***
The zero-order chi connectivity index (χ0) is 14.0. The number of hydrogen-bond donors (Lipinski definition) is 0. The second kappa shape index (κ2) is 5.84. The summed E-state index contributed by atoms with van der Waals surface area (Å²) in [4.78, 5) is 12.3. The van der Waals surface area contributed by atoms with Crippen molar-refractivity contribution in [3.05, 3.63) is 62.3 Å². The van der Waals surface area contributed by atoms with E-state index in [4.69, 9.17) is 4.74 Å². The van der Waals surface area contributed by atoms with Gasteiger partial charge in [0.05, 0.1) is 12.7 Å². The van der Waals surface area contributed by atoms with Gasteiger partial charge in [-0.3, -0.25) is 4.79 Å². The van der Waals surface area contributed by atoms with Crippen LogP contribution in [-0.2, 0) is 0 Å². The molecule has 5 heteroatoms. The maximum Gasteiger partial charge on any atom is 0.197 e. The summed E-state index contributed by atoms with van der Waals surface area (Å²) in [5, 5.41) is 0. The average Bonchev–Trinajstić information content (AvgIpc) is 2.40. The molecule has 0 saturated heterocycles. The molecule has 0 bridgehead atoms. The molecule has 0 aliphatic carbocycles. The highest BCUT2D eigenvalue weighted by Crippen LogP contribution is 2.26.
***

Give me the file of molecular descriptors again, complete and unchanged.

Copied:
The zero-order chi connectivity index (χ0) is 14.0. The number of hydrogen-bond donors (Lipinski definition) is 0. The second kappa shape index (κ2) is 5.84. The summed E-state index contributed by atoms with van der Waals surface area (Å²) in [4.78, 5) is 12.3. The van der Waals surface area contributed by atoms with Crippen molar-refractivity contribution in [3.05, 3.63) is 62.3 Å². The van der Waals surface area contributed by atoms with E-state index in [4.69, 9.17) is 4.74 Å². The van der Waals surface area contributed by atoms with Gasteiger partial charge in [0.05, 0.1) is 12.7 Å². The van der Waals surface area contributed by atoms with Gasteiger partial charge in [-0.3, -0.25) is 4.79 Å². The van der Waals surface area contributed by atoms with Crippen LogP contribution in [-0.2, 0) is 0 Å². The molecule has 5 heteroatoms. The maximum Gasteiger partial charge on any atom is 0.197 e. The summed E-state index contributed by atoms with van der Waals surface area (Å²) in [5, 5.41) is 0. The average Bonchev–Trinajstić information content (AvgIpc) is 2.40. The molecule has 0 saturated heterocycles. The molecule has 0 bridgehead atoms. The molecule has 0 aliphatic carbocycles. The highest BCUT2D eigenvalue weighted by Crippen LogP contribution is 2.26.